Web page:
Surrounded by Latin America, Belize is… well… not Latin American. Well, maybe it is a little bit, now.
It’s “Latin American-ness” is starting to increase as the Creole majority of Belize (called Kriols) turns into a minority. And the mestizo (Mayan/Spanish mix) minority turns into the majority. Despite Belize’s efforts against joining Latin America, it seems demographics are making that happen anyway.
The Creoles – descendants of African slaves – used to make up around 75 percent of Belize. Over the years, emigration from Belize to (mainly) the US has lowered the Creole population to around 25 percent. During this time emigration to Belize from its neighbors has boosted the Latino population to more than 50 percent.
While English is still the official language of Belize, Spanish is the first language of the majority. Most Spanish speakers in Belize are also fluent in English, making Belize a bilingual country. And if you count the third, informal language (but still a real, accredited language) Belizean Kriol, it’s a trilingual country.
The other major ethnic group in Belize are the original Mayans who make up over 10 percent of the population. There are also the Garifuna, who account for six percent of all Belizeans. The Garifuna are descendants of shipwrecked Africans and native islanders from the Antilles. Over time the shipwrecked slaves and the native cultures intermingled and became one. The British deported the Garifuna from the Antilles to Central America in the 1730s. They have lived there ever since, in Belize and on the Caribbean coasts of Guatemala and Honduras.
Other ethnicities in Belize include large Indian and Chinese populations. There are also the German-speaking Mennonites, who now make up almost four percent of Belizeans.
Belize’s culture is a mixture of laid-back Caribbean style and British formalness.
For example, addressing people by their first name unless they’re a good friend is frowned upon. So too are impromptu house visits without prior warning. There is something very 1950’s Middle England about Belize in many aspects.
Yet Belizeans also shout greetings at one another and fist-bump instead of shaking hands. It’s both very formal and very relaxed at the same time. The changing demographics mean that a Latin, “touchy-feely” way is becoming more acceptable.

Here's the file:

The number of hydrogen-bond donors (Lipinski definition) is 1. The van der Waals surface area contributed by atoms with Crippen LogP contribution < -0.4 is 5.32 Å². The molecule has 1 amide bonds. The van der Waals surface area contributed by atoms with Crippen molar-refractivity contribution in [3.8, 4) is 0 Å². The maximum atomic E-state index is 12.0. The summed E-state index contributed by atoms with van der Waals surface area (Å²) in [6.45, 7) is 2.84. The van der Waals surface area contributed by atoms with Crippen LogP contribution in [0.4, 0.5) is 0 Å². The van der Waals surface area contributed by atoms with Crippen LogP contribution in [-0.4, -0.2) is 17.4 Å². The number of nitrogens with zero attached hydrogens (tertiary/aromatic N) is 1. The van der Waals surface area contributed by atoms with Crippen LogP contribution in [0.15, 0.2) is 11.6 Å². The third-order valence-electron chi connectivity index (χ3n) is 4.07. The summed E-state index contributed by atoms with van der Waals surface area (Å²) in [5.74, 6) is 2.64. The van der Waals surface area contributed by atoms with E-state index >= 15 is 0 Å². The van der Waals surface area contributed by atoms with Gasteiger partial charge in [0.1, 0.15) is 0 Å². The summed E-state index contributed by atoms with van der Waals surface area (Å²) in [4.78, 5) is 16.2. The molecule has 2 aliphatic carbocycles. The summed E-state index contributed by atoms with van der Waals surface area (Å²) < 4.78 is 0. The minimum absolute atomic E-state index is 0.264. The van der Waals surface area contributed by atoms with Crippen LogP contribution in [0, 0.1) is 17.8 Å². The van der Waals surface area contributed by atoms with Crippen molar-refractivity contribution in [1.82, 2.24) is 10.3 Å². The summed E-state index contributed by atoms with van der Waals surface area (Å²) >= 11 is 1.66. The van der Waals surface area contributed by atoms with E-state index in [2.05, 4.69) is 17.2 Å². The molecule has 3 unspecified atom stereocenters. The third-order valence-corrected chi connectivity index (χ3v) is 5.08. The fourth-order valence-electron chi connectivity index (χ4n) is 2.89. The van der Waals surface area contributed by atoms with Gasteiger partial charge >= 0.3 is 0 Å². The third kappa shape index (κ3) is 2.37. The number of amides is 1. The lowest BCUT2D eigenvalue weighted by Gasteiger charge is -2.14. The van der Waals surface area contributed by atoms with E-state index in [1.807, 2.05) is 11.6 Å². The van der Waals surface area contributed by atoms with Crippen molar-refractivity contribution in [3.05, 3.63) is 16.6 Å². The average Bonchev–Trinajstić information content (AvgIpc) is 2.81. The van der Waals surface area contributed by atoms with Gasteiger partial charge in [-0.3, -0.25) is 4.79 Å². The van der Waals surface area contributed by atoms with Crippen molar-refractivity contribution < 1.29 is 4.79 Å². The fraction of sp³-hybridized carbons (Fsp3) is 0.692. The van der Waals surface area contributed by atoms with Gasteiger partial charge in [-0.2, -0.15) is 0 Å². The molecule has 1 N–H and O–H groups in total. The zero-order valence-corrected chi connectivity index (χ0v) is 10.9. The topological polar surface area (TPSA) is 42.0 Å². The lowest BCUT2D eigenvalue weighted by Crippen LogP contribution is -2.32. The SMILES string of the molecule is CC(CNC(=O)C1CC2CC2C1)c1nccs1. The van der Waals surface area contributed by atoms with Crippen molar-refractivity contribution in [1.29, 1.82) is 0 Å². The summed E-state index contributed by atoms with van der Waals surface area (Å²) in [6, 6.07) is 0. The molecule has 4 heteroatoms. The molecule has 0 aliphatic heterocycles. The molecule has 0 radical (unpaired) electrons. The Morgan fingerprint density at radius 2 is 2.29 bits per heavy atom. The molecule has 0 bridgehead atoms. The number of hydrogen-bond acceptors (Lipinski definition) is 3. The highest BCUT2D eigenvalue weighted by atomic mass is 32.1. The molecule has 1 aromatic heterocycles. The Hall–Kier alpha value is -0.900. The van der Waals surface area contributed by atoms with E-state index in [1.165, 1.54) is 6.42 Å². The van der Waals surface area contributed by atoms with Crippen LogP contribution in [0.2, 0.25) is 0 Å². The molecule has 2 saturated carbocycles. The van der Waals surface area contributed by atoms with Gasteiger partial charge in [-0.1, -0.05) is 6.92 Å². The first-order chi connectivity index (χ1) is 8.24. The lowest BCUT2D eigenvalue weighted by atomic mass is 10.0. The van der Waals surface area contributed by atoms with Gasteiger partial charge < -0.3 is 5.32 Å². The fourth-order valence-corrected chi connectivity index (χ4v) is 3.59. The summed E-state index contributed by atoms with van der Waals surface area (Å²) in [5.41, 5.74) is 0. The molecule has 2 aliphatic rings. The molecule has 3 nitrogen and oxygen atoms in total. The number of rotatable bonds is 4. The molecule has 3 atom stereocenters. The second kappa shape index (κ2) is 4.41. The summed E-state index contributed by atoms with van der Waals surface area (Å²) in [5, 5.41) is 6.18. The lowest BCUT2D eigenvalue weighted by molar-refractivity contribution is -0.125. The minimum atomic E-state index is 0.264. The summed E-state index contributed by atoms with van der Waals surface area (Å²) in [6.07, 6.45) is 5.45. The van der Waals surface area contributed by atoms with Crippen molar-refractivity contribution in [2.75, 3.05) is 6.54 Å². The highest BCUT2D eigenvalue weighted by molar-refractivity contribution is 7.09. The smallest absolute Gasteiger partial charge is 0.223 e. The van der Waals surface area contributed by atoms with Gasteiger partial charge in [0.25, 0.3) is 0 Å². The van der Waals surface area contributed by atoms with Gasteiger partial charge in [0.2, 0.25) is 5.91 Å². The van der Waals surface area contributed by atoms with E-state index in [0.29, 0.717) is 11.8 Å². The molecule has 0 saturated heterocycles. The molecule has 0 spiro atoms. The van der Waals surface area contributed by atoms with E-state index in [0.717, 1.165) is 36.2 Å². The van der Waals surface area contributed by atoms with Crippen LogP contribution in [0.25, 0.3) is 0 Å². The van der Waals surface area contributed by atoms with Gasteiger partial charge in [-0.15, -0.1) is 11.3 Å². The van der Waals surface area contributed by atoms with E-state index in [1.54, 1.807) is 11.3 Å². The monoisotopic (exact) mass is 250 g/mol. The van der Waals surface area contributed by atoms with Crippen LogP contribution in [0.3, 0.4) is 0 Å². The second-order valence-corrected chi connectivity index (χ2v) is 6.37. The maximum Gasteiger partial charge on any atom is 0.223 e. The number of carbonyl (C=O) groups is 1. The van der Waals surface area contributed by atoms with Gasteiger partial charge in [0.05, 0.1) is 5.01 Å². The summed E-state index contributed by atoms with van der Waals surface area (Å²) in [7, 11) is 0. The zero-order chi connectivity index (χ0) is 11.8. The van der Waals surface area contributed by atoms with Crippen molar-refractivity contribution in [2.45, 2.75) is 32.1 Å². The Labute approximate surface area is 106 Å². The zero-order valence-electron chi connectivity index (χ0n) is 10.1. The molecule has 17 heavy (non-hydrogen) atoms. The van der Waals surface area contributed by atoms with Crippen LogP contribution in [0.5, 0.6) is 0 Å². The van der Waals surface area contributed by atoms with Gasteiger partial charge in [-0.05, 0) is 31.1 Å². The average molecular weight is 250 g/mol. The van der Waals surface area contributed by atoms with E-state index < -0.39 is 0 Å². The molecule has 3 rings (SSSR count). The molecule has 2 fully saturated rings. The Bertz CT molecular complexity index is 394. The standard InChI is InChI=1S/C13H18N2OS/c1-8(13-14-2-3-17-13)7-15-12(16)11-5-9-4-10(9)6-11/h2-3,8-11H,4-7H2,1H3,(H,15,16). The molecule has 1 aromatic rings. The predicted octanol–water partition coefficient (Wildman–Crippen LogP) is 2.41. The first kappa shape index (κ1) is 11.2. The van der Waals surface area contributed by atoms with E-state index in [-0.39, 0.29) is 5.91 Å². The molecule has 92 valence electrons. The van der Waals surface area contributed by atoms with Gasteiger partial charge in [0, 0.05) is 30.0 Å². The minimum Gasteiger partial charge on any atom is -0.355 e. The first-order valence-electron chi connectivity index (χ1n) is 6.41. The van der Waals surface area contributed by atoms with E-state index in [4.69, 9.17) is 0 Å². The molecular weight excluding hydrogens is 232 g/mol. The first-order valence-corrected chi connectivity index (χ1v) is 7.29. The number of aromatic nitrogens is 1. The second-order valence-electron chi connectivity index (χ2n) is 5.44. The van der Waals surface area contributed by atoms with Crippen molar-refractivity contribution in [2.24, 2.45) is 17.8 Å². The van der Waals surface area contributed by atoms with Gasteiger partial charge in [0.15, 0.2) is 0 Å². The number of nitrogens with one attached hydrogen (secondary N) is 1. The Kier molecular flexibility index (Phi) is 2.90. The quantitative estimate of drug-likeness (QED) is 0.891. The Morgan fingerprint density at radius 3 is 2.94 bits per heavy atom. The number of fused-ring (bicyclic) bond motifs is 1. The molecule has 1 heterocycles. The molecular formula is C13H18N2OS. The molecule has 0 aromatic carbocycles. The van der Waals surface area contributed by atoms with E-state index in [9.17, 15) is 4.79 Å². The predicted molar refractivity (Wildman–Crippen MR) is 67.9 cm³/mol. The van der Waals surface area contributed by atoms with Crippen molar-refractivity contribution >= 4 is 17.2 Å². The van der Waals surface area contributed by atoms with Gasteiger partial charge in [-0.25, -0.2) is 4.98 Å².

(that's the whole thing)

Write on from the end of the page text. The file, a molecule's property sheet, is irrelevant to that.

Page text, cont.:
When it comes to music, the Caribbean is still king. Reggae and calypso rule. The Belizean brukdown (breakdown) form of calypso is still very popular. Most Belizeans have family in the USA, so American hip hop, rap, and rock music are also very popular. The current Belizean prime minister’s son is New York rapper Shyne. This fact shows how intertwined the people of Belize are with US urban culture.
As Belize becomes more Latin-influenced, soccer is becoming the main sport in a country once dominated by cricket. It’s fair to say that the older Creole generation still prefers cricket. But younger generations are into soccer and also, increasingly, basketball – another sign of the strong links with the US.
The people and culture of Belize are about as mixed a bag as you can get. There is a strong English feeling but with a Caribbean vibe and a Latin heart. And deep down inside lies the soul of the Maya.
Belizean food is as much of a mix ‘n’ match as the people who prepare and eat it.
The mestizos and the Maya prepare their food with a Latin American influence. Corn-based fare with shredded cheese and chicken with tomatoes, peppers, and avocado. It feels a little more Mexican in many ways than the blander Central American staples.
Creole cuisine has an Afro-Caribbean vibe to it. Lots of seafood cooked in coconut milk and rice with root vegetables like sweet potatoes, yams, and cassava. The closest thing to a national Belizean meal is called the bile up. Not as disgusting as it appears when you account for the fact that “bile up” means “boil up”. It’s a plate of boiled eggs, with fish or pigtail served with root vegetables in a tomato sauce. Most local eating spots in Belize will serve a variation of this dish.
The Garifuna also have their own cuisine. Famous Garifuna dishes include a cassava bread called ereba and various rice dishes.
Belize is the only country in Central America with zero US fast-food chains like McDonald’s or KFC. They don’t exist here. Of course one can buy a pizza or a burger, but it will be from local restaurants and barbecue stands. The touristed cayes and Belize City are the best places to find international food.